Examples where I expect I don't need a passport:

  • Isle of Mann
  • Guernsey, Jersey, other Channel Islands

Examples where I'm not so sure:

  • Gibraltar
  • Falkland Islands

Example where I expect you do need a passport:

  • Cayman

Is there any general rule of thumb I can apply, or do I have to look up each case separately?

  • 1
    Outside the Common Travel Area (first group plus Britian and Ireland), would be a general rule. Dec 7, 2019 at 12:45
  • 2
    Are you asking for immigration purposes? Some airlines do impose additional requirements and may require you to have a passport to get onto the plane, even if you don't need one to enter the destination.
    – skifans
    Dec 7, 2019 at 19:27
  • 1
    @skifans Not for immigration purposes.
    – Stewart
    Dec 8, 2019 at 12:11
  • 1
    You probably want to reword this to: "Do airlines require me to show a British passport to travel to..." and "...do they generally inspect it?"
    – smci
    Dec 9, 2019 at 1:05

1 Answer 1


For the British islands (Isle of Man, Jersey, Guernsey, etc), you are supposed to carry ID but it is not usually checked. There is no formal border control when arriving from or going to the UK. It's like a domestic flight. I usually bring a driving licence in my wallet in case anyone asks, but I've never been asked for it.

Gibraltar has formal entrance controls; a passport or EU ID card is required. Arriving by land you would need such credentials to exit Spain; arriving by air you can get mixed up with passengers from Morocco; there's no segregation. Note that civilian flights to Gibraltar are often diverted to Málaga, so you might need appropriate credentials to enter Spain: Spain refuses to allow the use of its airspace for flights to/from Gibraltar, and the prevailing winds means the ideal landing involves flying over Spanish territory. So instead the landing involves holding steady against a sudden blast of cross wind as you come out of the wind shadow of the Rock, and then a few seconds later executing a very sharp 90 degree turn as you align with the runway. If you miss the turn you won't be aligned with the runway and you'll have to reject the landing and go around, which involves circling the Rock again. It's quite challenging, most pilots will give it two attempts before flying to Málaga instead.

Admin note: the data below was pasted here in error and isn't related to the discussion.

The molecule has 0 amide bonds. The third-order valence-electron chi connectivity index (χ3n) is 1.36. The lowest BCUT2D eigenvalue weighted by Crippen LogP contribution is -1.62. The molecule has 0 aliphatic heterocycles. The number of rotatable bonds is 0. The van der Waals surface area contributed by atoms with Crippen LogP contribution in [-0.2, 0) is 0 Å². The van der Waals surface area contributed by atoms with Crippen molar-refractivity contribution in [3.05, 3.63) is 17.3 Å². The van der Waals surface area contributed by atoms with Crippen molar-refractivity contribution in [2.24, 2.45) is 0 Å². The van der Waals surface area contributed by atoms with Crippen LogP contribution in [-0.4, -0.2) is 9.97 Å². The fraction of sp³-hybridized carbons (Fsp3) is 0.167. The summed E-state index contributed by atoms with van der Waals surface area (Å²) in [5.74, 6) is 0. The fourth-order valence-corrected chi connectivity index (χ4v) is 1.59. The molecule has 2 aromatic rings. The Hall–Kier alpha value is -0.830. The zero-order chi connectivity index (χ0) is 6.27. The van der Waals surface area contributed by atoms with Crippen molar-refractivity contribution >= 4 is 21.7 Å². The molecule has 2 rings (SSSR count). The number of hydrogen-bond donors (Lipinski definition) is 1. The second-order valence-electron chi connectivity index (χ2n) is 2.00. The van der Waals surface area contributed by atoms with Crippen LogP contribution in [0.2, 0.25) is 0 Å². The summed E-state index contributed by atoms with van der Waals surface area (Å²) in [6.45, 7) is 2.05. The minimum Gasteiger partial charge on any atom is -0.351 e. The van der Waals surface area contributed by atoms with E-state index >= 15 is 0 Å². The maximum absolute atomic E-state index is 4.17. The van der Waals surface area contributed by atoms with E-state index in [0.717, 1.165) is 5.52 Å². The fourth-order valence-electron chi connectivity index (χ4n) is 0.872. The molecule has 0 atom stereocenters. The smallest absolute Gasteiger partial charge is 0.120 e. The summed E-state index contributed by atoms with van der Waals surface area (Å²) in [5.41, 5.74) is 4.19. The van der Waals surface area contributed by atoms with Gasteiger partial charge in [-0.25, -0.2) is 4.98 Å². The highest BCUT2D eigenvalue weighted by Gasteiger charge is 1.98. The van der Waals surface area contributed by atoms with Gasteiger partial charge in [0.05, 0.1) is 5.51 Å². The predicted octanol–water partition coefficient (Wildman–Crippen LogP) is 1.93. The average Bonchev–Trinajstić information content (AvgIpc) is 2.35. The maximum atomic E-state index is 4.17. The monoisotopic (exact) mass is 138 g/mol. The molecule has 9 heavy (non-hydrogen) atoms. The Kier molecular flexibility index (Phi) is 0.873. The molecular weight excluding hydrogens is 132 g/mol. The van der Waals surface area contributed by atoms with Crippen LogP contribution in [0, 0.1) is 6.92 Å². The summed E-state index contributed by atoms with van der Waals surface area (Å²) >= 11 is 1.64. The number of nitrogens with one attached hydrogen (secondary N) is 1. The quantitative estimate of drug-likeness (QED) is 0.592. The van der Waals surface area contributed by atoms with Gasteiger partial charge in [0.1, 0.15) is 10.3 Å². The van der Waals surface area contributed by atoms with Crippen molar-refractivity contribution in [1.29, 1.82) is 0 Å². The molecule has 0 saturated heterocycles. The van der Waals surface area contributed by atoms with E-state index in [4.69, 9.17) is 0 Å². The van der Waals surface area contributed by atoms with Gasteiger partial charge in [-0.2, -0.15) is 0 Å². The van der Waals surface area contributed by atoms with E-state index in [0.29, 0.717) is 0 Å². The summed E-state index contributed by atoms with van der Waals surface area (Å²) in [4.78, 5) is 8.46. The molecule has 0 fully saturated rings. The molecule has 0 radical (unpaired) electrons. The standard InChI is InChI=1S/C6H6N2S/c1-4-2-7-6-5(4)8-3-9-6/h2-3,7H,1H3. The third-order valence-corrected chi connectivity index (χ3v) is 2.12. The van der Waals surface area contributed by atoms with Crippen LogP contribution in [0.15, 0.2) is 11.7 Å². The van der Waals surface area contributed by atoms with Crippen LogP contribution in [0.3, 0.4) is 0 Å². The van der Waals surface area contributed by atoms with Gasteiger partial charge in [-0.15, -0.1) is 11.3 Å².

Falkland Islands and other overseas territories are similar, but don't accept ID cards.

  • 5
    I'm not sure the bit "Spain refuses to allow the use of its airspace for flights to/from Gibraltar," is up-to-date. I do not doubt it was true many years ago, but check the route of this flight: flightstats.com/v2/flight-tracker/U2/… Dec 8, 2019 at 1:44
  • It might be the case that military aircraft are banned though. Dec 8, 2019 at 1:52
  • @IainHolder That flight path was due to a French ATC Strike on the 7th Dec. If you look at the flight on the 3rd (same link as you sent), it flies completely over Spain. Dec 8, 2019 at 20:26

You must log in to answer this question.

Not the answer you're looking for? Browse other questions tagged .